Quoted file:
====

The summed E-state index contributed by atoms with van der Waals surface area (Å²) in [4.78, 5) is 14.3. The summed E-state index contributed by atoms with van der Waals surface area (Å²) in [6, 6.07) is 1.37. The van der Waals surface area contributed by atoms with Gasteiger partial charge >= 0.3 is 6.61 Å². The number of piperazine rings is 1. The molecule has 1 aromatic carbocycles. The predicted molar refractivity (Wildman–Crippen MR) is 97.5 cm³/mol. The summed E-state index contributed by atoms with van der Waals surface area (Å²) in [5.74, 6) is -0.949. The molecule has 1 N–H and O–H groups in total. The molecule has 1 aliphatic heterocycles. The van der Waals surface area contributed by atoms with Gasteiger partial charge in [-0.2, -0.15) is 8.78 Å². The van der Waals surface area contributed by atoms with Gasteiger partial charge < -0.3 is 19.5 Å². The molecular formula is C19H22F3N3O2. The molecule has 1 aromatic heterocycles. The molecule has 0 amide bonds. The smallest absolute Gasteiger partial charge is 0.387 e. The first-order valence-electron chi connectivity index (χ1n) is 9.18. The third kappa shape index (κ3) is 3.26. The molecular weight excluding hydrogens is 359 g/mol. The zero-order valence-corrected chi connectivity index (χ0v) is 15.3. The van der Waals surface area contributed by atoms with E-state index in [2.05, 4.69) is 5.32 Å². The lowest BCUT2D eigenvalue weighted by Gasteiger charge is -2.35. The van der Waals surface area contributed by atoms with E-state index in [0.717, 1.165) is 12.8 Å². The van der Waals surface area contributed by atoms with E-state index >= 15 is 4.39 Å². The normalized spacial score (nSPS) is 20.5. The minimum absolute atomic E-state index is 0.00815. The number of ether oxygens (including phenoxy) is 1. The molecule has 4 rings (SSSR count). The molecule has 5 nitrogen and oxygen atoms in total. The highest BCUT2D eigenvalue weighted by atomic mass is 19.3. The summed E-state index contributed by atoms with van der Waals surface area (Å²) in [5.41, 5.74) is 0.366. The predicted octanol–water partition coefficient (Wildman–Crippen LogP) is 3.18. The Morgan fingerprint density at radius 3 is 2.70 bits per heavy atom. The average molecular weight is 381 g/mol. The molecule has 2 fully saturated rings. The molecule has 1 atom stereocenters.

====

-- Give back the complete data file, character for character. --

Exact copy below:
The summed E-state index contributed by atoms with van der Waals surface area (Å²) in [4.78, 5) is 14.3. The summed E-state index contributed by atoms with van der Waals surface area (Å²) in [6, 6.07) is 1.37. The van der Waals surface area contributed by atoms with Gasteiger partial charge >= 0.3 is 6.61 Å². The number of piperazine rings is 1. The molecule has 1 aromatic carbocycles. The predicted molar refractivity (Wildman–Crippen MR) is 97.5 cm³/mol. The summed E-state index contributed by atoms with van der Waals surface area (Å²) in [5.74, 6) is -0.949. The molecule has 1 N–H and O–H groups in total. The molecule has 1 aliphatic heterocycles. The van der Waals surface area contributed by atoms with Gasteiger partial charge in [-0.2, -0.15) is 8.78 Å². The van der Waals surface area contributed by atoms with Gasteiger partial charge < -0.3 is 19.5 Å². The molecular formula is C19H22F3N3O2. The molecule has 1 aromatic heterocycles. The molecule has 0 amide bonds. The smallest absolute Gasteiger partial charge is 0.387 e. The first-order valence-electron chi connectivity index (χ1n) is 9.18. The third kappa shape index (κ3) is 3.26. The molecular weight excluding hydrogens is 359 g/mol. The zero-order valence-corrected chi connectivity index (χ0v) is 15.3. The van der Waals surface area contributed by atoms with E-state index in [2.05, 4.69) is 5.32 Å². The lowest BCUT2D eigenvalue weighted by Gasteiger charge is -2.35. The van der Waals surface area contributed by atoms with E-state index in [0.717, 1.165) is 12.8 Å². The van der Waals surface area contributed by atoms with E-state index >= 15 is 4.39 Å². The normalized spacial score (nSPS) is 20.5. The minimum absolute atomic E-state index is 0.00815. The number of ether oxygens (including phenoxy) is 1. The molecule has 4 rings (SSSR count). The molecule has 5 nitrogen and oxygen atoms in total. The highest BCUT2D eigenvalue weighted by atomic mass is 19.3. The summed E-state index contributed by atoms with van der Waals surface area (Å²) in [5.41, 5.74) is 0.366. The predicted octanol–water partition coefficient (Wildman–Crippen LogP) is 3.18. The Morgan fingerprint density at radius 3 is 2.70 bits per heavy atom. The average molecular weight is 381 g/mol. The molecule has 2 fully saturated rings. The molecule has 1 atom stereocenters.